For the first time since 2012, Bafin - Germany’s banking regulator, which for a minute looked like it might actually accuse Anshu Jain of lying about LIBOR - has closed a bank.
All financial transactions by Maple Bank of Canada’s German subsidiary have been halted on the grounds the operation has too much debt or, as BaFin put it, there’s “a prohibition on transfer of ownership and payment, due to imminent over indebtedness.”
Maple - which describes itself as having expertise in "equity and fixed income trading, repos and securities lending, deposits, structured products and institutional sale" - has obligations of around €2.6 billion and assets of €5 billion meaning it “has no systemic relevance” - to quote BaFin again.
It is however, “relevant” for National Bank - Canada’s sixth largest financial institution which has a 24.9% stake in Maple. National will now take a full reserve against that stake, the carrying value of which is CAD165 million. “That means National Bank’s CET 1 capital ratio will take a 13-basis-point hit,” WSJ notes, adding that “this isn’t the first time that National Bank has seen its regulatory capital level dented in recent months.”
No, it’s not, and this “isn’t the first time” that Maple Bank has been under the microscope.
As The New York Times reminds us, Maple “played a prominent role in attempts by the Porsche family to take over Volkswagen several years ago [by] helping Porsche lock up Volkswagen shares using a complex combination of derivatives.”
Former Porsche CEO Wendelin Wiedeking and former CFO Holger Härter are on trial in Stuttgart, where the pair face allegations that they purposefully lied to investors in 2008 to inflate VW shares. “Porsche was threatened financially at the time, according to prosecutors, because a sharp decline in Volkswagen shares forced it to post cash to protect Maple Bank from losses,” The Times adds.
In other words, Maple Bank was the institution at the center of the infamous short squeeze that caused VW shares to soar in October of 2008 when the automaker briefly became the most valuable company on the planet. At the time, the company’s market cap was greater than Apple, Philip Morris, and Intel combined.
Maple Bank is also under investigation for tax "irregularities." Last September, German prosecutors raided the bank's offices and homes tied to its employees in what Reuters called "a probe of serious tax evasion and money laundering connected to dividend stripping." Prosecutors alleged that at least 11 people illegally claimed some €100 million in tax paid using an illegal dividend arb. "Previous cases of dividend stripping in Germany have involved buying a stock just before losing rights to a dividend, then selling it, taking advantage of a now-closed legal loophole that allowed both buyer and seller to reclaim capital gains tax," Reuters said, outlining the circumstances behind the infraction.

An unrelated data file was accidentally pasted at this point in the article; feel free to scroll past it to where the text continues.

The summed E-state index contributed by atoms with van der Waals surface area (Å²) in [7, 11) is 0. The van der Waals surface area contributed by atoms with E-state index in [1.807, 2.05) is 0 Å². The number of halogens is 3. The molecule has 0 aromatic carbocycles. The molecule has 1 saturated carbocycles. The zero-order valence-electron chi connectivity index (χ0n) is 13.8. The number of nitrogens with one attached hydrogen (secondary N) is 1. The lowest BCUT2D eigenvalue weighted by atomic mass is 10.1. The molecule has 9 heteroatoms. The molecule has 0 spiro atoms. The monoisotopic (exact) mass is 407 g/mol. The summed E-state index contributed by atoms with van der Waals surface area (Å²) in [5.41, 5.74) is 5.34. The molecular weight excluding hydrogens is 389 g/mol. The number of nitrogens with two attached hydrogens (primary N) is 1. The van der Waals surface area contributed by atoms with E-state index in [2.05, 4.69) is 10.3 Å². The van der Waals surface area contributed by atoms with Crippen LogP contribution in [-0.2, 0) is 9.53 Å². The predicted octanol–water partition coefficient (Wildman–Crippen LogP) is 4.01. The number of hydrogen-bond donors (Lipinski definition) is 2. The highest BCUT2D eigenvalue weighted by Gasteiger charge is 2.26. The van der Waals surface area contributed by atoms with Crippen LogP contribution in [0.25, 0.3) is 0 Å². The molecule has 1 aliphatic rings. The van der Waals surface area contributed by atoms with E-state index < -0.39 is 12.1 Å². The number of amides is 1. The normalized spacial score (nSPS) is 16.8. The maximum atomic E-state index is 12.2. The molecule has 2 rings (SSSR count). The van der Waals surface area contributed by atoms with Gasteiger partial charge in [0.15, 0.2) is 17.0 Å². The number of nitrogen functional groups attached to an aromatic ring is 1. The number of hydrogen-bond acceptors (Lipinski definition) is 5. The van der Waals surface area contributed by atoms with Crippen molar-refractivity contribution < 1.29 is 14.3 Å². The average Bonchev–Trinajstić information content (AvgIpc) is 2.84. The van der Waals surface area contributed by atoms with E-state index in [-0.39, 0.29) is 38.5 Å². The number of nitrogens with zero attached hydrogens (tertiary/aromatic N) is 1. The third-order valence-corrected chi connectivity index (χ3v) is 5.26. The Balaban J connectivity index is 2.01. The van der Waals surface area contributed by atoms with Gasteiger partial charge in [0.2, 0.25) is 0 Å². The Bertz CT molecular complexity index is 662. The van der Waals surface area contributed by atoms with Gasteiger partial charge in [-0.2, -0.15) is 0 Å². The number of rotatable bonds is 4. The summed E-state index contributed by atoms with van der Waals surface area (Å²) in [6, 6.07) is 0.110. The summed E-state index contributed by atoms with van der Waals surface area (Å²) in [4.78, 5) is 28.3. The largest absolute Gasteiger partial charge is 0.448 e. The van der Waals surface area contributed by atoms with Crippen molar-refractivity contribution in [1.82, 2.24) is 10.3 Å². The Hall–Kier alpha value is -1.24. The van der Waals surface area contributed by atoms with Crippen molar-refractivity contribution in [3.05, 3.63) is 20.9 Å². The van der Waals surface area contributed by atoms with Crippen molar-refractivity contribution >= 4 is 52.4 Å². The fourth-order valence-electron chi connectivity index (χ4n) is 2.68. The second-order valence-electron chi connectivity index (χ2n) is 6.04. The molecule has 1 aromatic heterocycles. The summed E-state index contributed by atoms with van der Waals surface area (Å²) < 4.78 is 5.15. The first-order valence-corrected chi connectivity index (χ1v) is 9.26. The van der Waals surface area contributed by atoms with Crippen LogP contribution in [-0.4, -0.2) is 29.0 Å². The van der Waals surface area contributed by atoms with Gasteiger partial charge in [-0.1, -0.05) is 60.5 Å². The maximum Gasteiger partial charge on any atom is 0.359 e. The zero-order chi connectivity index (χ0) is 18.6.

Apparently, once Maple Bank made the government mandated provisions for taxes, its financial situation deteriorated meaningfuly. In other words, Germany effectively put the bank out of business. "Frankfurt prosecutors allege that Maple Bank and its business partners have bilked the taxpayer of some 450 million euros," Reuters added on Sunday. "The bank has an equity capital of just 300 million euros."
As for National Bank, the lender said on Sunday that it "has advised the German authorities that if it is determined portions of dividends received from Maple Financial Group Inc. could be reasonably attributable to tax fraud by Maple Bank, arrangements will be made to repay those amounts to the relevant authority." CEO Louis Vachon is "surprised" at the developments, but says his bank's results will not be materially affected by developments in Germany.
Now if only BaFin would get serious about investigating Europe's largest bank which, unlike Maple, has quite a bit of "systemic relevance," we might be able to take the regulator seriously.